About a year ago we reported that Senior Editor Coles Phinizy had survived—thank God—another disaster, a plane crash into the Mexican jungle. This was about par for Phinizy's perilous course—he had previously dropped unceremoniously to earth in two other planes and had fallen 4,200 feet under a burst balloon. We were incautious enough to mention in that letter that Coles was currently occupied with skin diving "possibly because things seem to go better for him underwater than they do in the air." But on his most recent assignment he managed to get into trouble underwater, too. He was almost done in by oysters.
This is an article from the June 5, 1967 issue
In Australia to interview Yacht Designer Warwick Hood for the closeup beginning on page 76 of this issue, Phinizy volunteered to go down in 20 feet of water to search for an engine part some Australian had dropped overboard. This depth is nothing much for a skin diver, and Phinizy went over the side without an air tank, expecting no trouble. He promptly got his right leg stuck between a couple of pipes thickly encrusted with oysters. "Sydney oysters are the finest eating in the world," he said charitably last week, and Sydney oysters apparently return the compliment. They were most reluctant to let Coles go, as a whole new batch of scars on his right leg indicates.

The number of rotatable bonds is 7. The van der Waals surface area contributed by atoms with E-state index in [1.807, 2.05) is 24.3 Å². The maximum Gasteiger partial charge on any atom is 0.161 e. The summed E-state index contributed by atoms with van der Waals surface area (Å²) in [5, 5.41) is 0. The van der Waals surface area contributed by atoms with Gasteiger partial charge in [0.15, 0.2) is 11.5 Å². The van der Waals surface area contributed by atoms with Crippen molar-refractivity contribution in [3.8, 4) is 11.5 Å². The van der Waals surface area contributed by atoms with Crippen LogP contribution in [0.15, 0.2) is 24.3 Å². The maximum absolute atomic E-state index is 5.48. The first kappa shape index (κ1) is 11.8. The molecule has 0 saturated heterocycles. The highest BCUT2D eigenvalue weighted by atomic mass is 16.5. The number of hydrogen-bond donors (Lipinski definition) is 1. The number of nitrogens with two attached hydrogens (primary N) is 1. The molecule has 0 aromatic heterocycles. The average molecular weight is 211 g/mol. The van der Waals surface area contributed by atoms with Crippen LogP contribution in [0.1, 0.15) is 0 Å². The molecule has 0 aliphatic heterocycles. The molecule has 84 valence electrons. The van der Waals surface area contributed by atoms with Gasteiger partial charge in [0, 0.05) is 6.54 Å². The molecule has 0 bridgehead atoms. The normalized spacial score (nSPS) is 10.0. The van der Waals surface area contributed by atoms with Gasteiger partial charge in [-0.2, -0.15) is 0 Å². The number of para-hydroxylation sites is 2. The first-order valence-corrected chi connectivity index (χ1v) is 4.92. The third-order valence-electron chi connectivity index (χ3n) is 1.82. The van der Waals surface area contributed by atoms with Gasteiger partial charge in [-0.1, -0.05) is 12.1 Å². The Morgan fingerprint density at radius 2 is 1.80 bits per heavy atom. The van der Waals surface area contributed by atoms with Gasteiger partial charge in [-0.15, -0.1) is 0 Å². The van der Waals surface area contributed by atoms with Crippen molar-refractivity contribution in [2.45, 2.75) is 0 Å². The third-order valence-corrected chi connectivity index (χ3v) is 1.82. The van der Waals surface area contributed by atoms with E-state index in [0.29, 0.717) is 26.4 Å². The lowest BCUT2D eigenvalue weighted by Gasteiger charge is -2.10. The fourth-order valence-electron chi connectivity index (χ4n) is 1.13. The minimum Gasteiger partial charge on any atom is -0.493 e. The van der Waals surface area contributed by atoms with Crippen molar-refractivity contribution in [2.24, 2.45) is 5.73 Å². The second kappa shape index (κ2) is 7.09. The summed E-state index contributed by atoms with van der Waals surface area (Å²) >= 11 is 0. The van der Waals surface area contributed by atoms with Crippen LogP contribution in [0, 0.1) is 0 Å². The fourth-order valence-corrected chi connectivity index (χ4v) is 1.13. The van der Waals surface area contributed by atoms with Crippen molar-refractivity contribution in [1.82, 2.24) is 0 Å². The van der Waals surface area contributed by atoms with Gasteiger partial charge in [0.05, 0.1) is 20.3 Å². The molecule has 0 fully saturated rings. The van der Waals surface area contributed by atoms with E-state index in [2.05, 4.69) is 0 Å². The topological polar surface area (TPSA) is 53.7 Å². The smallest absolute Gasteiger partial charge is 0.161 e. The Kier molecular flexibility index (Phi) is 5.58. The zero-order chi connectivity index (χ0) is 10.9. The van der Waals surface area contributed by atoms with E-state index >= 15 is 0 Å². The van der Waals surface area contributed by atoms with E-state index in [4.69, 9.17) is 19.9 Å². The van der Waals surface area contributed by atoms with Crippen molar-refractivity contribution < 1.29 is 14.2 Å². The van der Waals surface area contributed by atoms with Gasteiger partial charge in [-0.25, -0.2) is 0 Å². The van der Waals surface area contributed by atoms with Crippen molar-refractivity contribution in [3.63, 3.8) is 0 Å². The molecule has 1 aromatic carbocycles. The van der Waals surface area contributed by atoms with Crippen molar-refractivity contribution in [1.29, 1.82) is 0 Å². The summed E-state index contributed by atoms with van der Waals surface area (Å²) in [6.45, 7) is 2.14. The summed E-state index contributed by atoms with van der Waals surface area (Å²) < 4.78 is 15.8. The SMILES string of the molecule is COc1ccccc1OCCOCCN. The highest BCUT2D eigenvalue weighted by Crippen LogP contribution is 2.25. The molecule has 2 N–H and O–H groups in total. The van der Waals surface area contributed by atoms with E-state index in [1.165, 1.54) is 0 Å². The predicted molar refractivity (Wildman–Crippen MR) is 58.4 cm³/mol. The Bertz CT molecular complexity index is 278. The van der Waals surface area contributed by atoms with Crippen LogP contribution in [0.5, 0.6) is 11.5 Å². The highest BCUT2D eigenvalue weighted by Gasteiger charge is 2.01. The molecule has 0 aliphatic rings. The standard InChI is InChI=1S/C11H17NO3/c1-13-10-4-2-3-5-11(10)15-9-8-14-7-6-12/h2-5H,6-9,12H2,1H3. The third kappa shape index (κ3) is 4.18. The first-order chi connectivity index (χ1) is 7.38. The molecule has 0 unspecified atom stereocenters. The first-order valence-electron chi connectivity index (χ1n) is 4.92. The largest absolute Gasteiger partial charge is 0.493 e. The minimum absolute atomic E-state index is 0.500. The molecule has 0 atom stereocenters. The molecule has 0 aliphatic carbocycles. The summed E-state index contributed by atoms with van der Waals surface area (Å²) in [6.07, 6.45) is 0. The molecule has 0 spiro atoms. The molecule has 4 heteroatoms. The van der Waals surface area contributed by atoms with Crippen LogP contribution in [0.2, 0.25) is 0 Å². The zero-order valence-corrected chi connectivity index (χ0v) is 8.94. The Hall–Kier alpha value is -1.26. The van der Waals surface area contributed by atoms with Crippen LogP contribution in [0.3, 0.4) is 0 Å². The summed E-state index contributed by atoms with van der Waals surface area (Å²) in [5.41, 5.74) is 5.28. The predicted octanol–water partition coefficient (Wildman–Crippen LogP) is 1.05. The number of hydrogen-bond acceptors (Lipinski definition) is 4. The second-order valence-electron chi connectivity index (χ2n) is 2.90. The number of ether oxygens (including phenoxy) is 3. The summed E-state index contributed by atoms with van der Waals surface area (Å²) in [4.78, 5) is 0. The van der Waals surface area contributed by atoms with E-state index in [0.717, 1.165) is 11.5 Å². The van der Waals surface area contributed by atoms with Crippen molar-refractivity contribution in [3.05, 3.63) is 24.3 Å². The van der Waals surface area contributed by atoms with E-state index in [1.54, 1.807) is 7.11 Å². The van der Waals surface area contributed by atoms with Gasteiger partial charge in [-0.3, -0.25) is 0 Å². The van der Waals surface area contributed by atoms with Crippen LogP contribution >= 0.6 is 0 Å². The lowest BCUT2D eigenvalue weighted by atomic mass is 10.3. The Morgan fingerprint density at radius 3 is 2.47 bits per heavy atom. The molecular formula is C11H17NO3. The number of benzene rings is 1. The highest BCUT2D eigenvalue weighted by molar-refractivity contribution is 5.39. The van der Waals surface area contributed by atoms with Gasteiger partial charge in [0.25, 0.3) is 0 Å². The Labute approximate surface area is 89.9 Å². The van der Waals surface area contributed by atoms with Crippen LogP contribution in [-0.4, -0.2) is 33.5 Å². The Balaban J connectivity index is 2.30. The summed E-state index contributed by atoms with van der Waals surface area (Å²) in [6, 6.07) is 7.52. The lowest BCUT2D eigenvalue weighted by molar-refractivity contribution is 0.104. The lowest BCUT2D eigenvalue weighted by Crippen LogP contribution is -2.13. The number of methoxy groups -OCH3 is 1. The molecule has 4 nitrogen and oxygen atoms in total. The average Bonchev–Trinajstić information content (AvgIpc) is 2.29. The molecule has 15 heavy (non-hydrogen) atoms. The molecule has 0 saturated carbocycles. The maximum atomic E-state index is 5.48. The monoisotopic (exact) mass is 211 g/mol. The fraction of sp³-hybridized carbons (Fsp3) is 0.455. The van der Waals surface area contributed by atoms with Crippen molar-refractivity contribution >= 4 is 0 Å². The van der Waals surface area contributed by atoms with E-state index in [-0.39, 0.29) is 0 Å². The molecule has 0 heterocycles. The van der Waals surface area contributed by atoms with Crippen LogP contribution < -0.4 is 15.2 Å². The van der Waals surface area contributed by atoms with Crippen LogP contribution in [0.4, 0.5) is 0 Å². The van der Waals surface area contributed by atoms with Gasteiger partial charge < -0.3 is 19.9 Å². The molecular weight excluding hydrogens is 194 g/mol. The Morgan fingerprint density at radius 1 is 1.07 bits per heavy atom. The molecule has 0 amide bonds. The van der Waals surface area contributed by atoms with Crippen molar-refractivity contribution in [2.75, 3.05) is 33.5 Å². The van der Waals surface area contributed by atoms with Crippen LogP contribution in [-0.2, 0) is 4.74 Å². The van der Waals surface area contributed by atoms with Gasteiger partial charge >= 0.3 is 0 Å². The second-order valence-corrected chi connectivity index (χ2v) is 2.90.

Phinizy has made four trips to Australia, and that continent has to hold a special place in the heart of the true connoisseur of Phinizy misfortune: what happens to him there is not so much lethal as bizarre. On one trip, he broke a tooth in flight by biting into a piece of taffy. On another, he dropped a suitcase down the side of a mountain. Once on his way to Australia, Coles suffered every inoculation known to man. "I was inoculated against dry rot, beriberi and black tooth," he recalls without enthusiasm, but somehow upon arrival he turned out to be carrying a record of inoculations that belonged not to him but to a photographer who was traveling with him. The photographer's record was blank. Coles was reinoculated against dry rot, beriberi and black tooth.
And, of course, it was in Australia that he was attacked by red kangaroos. He was there to photograph them. "I got down at a low angle," he explains, "and I suddenly saw a red object flying. It came at me with all six feet, or however many feet a kangaroo has, and they only told me later that it had been trained as a boxing kangaroo."
Undeterred by these peculiar interruptions, Phinizy has consistently come home from Australia and elsewhere with stories as good as the one with which we are beginning our coverage of the 1967 America's Cup campaign. With a lot of luck, we hope to have more Phinizy stories on the cup as the campaign goes on. With the advent of the final trials and the cup competition itself, champion Yachtsman Carleton Mitchell will again be in action for us, backstopped by Artist Don Moss, Photographer Richard Meek, and another sailing champion, Bill Cox. We make this forecast confidently, certain that Mitchell, Moss, Meek and Cox are not going to be attacked by oysters. That could happen only to Editor Phinizy.